20 February, 2020

Messianic Apologetics

Addressing the Theological and Spiritual Issues of the Broad Messianic Movement

Christian Scholars – FAQ

Why does today’s Messianic movement generally frown on the works of Christian Biblical scholarship?

Why does today’s Messianic movement generally frown on the works of Christian Biblical scholarship?

Christian Scholars

Today’s Messianic movement can have a significant challenge when it comes to considering the theological contributions made by Christian Biblical scholarship. The reasons for this are varied and complex, but a major factor, among others, relates to perceived Christian animosity toward the Torah. It is very true that many Christian theologians have a negative and pessimistic attitude when it comes to the Torah or Law of Moses and how it is talked about in the Apostolic Scriptures (New Testament). But this is certainly not all Christian theologians, and theological works and commentaries from the past thirty to fifty years have become increasingly more Jewish-sensitive and cognizant of Jewish theological views of Scripture. The problem with this is not that there are theologians who are writing commentaries with more Jewish opinions in mind; it is that your average pastor and/or layperson is unaware or uninformed of these resources.

Ignorance of knowing about important trends such as the New Perspective in Pauline studies—a renaissance of understanding Paul as a First Century rabbi—even carries over into the Messianic movement. While it is true that New Perspective advocates are not going to teach that today’s Christians should follow the Torah, approaching its importance as Messianics do, they will teach that Paul had a much more moderate view on the Torah than is perceived by much of today’s Christianity. This is certainly a step in the right direction! The rise of so-called “Karaite” interpretations of the Torah in the independent Hebrew Roots movement comes as a direct result of not recognizing and interpreting Paul as a First Century Pharisee—something that many Christian theologians are beginning to recognize.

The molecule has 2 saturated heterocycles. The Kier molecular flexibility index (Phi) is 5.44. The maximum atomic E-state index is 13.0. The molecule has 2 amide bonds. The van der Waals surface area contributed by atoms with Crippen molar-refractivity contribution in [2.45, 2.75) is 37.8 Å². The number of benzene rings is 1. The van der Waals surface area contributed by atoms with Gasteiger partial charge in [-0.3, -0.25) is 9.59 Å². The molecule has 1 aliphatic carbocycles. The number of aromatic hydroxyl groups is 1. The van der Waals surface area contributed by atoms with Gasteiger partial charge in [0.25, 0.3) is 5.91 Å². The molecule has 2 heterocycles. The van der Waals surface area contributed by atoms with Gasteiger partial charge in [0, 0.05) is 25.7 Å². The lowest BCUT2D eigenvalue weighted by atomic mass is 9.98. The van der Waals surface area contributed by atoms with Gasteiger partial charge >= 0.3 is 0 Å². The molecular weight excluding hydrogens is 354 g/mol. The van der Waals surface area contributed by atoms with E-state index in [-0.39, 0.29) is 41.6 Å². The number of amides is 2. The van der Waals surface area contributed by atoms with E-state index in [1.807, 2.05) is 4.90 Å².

One of the things that Messianics today are often not aware of is the fact that Jewish Biblical scholarship—which often is consulted by Messianic teachers—is largely polarized between the extreme-Right and extreme-Left. If one reads the Orthodox Jewish ArtScroll Chumash, and then compares it to the Jewish Study Bible, he or she will see two largely different points of view on an issue. One will advocate that Moses wrote every single letter of the Torah, and then the other will tell you that Moses may not have existed. One will advocate that the Israelites’ conquest of Canaan included more than is mentioned in the Biblical text, and the other will say that it never took place. Consequently, many Messianics today will only examine Orthodox and/or Chassidic Jewish opinions on certain subjects that often disregard ancient history and criticism from skeptics.

Conservative, evangelical Protestant scholars often compose the middle position between the Right and the Left on these issues. While affirming the historicity of a key event like the Exodus, evangelicals are willing to place the Exodus in the context of Ancient Egypt. Evangelicals are willing to engage with liberal criticism, and place a much higher value on historical and linguistic studies of the Scriptures than most in the Orthodox Jewish community. Interestingly enough, there are more Christian commentaries on the books of the Torah than there are Jewish commentaries. Casting these aside as though they have no value is ill-advised in a movement that will have to increasingly deal with more criticism against the Scriptures—particularly the Torah or Pentateuch because of the “modern age” in which we live. Furthermore, these same commentaries will point out Messianic symbolism that is fulfilled in the life of Yeshua, whereas most Jewish commentaries—if not ignoring them—will discredit the life of Yeshua.

Our ongoing challenge as the Messianic community and our own Biblical scholarship relates to how we can incorporate the best of Jewish and Protestant scholarship and make it our own. We have a shared theological heritage with both the Synagogue and the Church. We cannot disregard either one, but have to recognize the strengths and weaknesses of both. Doing this properly will admittedly take time.